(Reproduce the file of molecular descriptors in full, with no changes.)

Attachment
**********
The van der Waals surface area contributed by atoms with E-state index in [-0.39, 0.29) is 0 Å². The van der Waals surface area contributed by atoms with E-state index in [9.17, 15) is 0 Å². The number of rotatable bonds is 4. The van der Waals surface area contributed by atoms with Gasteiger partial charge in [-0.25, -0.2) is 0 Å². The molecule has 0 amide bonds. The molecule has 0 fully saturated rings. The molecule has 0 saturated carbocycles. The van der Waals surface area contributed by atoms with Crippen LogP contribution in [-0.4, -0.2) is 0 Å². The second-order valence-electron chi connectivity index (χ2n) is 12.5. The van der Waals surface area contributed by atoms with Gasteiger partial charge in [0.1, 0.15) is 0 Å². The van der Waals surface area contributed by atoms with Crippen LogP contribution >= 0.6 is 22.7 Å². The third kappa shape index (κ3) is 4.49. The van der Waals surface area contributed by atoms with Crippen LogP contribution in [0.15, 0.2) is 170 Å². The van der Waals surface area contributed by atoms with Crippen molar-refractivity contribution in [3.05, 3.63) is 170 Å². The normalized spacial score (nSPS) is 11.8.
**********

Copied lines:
The van der Waals surface area contributed by atoms with E-state index in [-0.39, 0.29) is 0 Å². The van der Waals surface area contributed by atoms with E-state index in [9.17, 15) is 0 Å². The number of rotatable bonds is 4. The van der Waals surface area contributed by atoms with Gasteiger partial charge in [-0.25, -0.2) is 0 Å². The molecule has 0 amide bonds. The molecule has 0 fully saturated rings. The molecule has 0 saturated carbocycles. The van der Waals surface area contributed by atoms with Crippen LogP contribution in [-0.4, -0.2) is 0 Å². The second-order valence-electron chi connectivity index (χ2n) is 12.5. The van der Waals surface area contributed by atoms with Gasteiger partial charge in [0.1, 0.15) is 0 Å². The van der Waals surface area contributed by atoms with Crippen LogP contribution >= 0.6 is 22.7 Å². The third kappa shape index (κ3) is 4.49. The van der Waals surface area contributed by atoms with Crippen LogP contribution in [0.15, 0.2) is 170 Å². The van der Waals surface area contributed by atoms with Crippen molar-refractivity contribution in [3.05, 3.63) is 170 Å². The normalized spacial score (nSPS) is 11.8.